96 People Representing 19 Nations Attend April Webinar
April's IRF Webinar Wendesday drew nearly 100 participants from 19 countries. Attendees benefited from a comprehensive presentation by 3M's Ryan Shultz and Dwight Jordan on Multi-Lane Free Flow Tolling. The presenters highlighted recent trends in the industry and provided an overview of what MLFF is, how it works, relevant case studies and a Q&A session.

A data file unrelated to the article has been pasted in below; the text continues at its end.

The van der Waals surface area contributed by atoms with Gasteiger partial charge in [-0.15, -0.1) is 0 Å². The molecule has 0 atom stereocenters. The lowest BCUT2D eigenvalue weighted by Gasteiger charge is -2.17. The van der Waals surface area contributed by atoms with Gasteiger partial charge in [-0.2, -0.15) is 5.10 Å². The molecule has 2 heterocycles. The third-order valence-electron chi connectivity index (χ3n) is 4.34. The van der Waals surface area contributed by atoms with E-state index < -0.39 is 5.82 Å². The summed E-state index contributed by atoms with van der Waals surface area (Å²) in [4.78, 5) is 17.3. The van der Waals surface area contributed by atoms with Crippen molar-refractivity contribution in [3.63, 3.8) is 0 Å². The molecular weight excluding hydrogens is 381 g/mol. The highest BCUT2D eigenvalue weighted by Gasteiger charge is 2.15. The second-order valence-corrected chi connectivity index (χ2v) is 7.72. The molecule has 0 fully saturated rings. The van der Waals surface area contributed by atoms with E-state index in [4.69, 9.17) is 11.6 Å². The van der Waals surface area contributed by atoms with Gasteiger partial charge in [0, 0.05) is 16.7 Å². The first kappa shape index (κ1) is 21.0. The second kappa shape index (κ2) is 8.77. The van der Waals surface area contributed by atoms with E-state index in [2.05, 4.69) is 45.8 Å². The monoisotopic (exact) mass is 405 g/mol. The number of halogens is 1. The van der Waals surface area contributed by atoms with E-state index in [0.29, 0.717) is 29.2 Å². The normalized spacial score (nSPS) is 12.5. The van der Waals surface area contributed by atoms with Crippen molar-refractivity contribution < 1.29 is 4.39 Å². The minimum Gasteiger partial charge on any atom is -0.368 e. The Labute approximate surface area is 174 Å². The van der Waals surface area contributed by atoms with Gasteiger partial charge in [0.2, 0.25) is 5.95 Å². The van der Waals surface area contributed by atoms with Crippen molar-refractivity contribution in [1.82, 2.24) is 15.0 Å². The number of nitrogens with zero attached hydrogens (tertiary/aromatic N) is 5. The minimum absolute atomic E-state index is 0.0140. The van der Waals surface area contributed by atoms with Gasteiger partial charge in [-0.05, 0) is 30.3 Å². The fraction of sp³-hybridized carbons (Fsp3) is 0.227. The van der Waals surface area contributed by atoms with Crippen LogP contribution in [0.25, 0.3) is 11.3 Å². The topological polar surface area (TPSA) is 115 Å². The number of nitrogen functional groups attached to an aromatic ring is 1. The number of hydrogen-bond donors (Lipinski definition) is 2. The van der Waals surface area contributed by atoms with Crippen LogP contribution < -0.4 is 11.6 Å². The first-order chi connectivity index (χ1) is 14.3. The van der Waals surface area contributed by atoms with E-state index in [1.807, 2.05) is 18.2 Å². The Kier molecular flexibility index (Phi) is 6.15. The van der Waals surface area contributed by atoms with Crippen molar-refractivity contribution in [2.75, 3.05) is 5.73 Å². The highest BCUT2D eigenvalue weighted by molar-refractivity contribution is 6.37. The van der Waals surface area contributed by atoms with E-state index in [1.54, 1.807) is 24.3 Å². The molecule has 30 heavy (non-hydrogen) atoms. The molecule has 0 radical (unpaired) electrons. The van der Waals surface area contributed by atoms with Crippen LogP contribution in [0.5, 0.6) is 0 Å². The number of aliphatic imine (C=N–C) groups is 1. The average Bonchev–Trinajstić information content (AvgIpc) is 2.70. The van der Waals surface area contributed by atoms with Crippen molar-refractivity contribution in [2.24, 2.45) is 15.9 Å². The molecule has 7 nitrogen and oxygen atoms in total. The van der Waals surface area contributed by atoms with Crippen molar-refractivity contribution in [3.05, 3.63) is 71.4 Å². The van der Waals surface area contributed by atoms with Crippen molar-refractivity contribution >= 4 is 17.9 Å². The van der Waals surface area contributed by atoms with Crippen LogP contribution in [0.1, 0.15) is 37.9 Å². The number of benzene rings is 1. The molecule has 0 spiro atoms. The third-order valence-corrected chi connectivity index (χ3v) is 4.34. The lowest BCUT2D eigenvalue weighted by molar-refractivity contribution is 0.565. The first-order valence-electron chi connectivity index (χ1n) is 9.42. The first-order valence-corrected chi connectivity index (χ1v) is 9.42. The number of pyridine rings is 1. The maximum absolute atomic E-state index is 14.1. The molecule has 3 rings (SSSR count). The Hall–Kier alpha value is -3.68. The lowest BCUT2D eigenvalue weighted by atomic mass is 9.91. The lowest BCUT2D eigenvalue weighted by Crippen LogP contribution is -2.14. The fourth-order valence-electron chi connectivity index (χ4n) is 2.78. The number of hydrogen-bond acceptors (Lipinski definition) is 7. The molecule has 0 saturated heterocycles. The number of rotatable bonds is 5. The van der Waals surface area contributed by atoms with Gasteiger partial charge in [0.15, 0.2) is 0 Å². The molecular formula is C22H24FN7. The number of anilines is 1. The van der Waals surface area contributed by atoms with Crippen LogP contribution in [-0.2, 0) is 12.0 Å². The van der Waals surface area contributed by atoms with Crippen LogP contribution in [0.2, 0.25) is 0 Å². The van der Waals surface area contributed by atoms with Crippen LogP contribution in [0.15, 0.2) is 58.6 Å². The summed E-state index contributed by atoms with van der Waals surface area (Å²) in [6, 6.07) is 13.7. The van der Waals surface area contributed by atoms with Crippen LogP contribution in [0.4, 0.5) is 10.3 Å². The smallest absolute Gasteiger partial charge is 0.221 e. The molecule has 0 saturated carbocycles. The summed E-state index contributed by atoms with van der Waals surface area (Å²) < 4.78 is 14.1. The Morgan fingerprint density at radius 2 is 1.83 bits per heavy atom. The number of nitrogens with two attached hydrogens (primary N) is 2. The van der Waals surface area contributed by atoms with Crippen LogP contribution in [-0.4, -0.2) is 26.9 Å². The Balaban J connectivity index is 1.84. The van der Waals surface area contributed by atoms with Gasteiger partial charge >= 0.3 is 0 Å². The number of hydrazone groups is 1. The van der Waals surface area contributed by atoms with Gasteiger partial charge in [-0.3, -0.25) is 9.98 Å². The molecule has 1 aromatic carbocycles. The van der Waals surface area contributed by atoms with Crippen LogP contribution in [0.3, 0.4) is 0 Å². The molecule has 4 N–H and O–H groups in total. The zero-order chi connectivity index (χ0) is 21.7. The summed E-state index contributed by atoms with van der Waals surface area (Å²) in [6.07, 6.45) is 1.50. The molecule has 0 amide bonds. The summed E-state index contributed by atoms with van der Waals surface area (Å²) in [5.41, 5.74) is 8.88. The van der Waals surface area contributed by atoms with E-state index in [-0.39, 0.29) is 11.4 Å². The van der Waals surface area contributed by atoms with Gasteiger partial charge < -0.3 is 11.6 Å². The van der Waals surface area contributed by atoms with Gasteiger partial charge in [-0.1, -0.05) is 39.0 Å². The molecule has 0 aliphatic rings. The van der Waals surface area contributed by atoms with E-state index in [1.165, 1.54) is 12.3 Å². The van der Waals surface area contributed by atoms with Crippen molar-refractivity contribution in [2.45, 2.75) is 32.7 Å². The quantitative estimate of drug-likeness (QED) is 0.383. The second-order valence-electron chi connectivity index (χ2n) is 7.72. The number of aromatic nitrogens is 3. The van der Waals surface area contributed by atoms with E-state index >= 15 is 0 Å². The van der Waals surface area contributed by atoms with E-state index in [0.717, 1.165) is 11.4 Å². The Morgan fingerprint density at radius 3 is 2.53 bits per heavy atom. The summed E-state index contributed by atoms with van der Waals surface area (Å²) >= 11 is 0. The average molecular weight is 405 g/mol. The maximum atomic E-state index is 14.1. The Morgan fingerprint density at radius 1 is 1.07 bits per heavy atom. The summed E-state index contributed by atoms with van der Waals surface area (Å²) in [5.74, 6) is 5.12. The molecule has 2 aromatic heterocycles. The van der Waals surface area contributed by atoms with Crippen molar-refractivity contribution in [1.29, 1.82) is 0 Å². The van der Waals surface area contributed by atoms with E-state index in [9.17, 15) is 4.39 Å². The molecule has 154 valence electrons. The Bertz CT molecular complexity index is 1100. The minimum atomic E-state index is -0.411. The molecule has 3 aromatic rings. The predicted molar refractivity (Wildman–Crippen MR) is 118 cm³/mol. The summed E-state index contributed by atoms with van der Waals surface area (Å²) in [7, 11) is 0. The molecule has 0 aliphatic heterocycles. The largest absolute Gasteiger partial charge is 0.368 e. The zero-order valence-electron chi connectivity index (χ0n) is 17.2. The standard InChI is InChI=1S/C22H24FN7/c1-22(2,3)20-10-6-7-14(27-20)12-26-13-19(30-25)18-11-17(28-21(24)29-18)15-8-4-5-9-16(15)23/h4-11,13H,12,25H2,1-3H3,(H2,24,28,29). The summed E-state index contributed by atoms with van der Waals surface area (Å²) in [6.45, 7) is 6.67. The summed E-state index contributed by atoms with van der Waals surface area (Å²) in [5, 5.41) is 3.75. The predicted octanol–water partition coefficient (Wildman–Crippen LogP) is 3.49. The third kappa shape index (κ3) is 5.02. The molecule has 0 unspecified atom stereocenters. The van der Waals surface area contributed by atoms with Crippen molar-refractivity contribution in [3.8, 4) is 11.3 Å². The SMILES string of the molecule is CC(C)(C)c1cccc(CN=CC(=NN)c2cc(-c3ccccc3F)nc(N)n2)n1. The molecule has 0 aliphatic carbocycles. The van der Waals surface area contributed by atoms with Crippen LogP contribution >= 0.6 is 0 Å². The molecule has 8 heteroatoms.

Developed in the 1980s, electronic toll collection is arguably the most common and financially successful intelligent transport systems application. ETC relies on radio-frequency identification tags (also called transponders) to automate the collection of tolls without the need for vehicles to stop. In traditional ETC, vehicles enter designated lanes at a toll plaza and tag readers at the booth identify the tag on the vehicle and initiate an electronic transaction (the actual subtraction of the toll fare is done in an electronic clearinghouse). While ETC represents a quantum-leap over manual toll collection that can result in long vehicle queues and wasted time and fuel, free-flow tolling (also called open road tolling) does away with the toll booths and toll plazas and places the tag readers on gantries over the road. The system includes the use of cameras that capture images of the license plates of passing vehicles, thus providing identity verification via automatic license recognition (with optical character recognition software). Theses cameras also identify vehicles that do not have tags (and the drivers get billed by mail). Free flow also allows the deployment of tolling technology in urban settings where higher densities would make traditional ETC infrastructure difficult to build. In the case of multilane free flow tolling, multiple lanes are used at the same time and typically all vehicles are equipment with tags, or in some systems, license plate reading cameras are used as the only system. This type of solution is implemented in London and Stockholm for congestion charging purposes. The major advantages of MLFF include reduced congestion (capacity increase), the ability to implement tolling in urban settings where toll plazas would be difficult to build, lower fuel consumption, added safety (with the removal of toll booths), and substantial time savings for drivers. The disadvantage is the possibility of "leakage"; that is, "violators" who do not pay. Leakage may either be written off as an expense by the toll operator, or offset in part or whole by fees and fines collected against the violators. The multi-lane free flow is a system that allows free-flow high-speed tolling for all highway users. With MLFF, current toll lanes at toll plazas can be replaced with ordinary multilane road segments. By using tags with readers at gantry across the highway to detect vehicle and deduct toll using the existing Electronic Toll Collection when fully implemented. Using only video and automatic license plate recognition it is also possible to have a MLFF system without using tags and readers.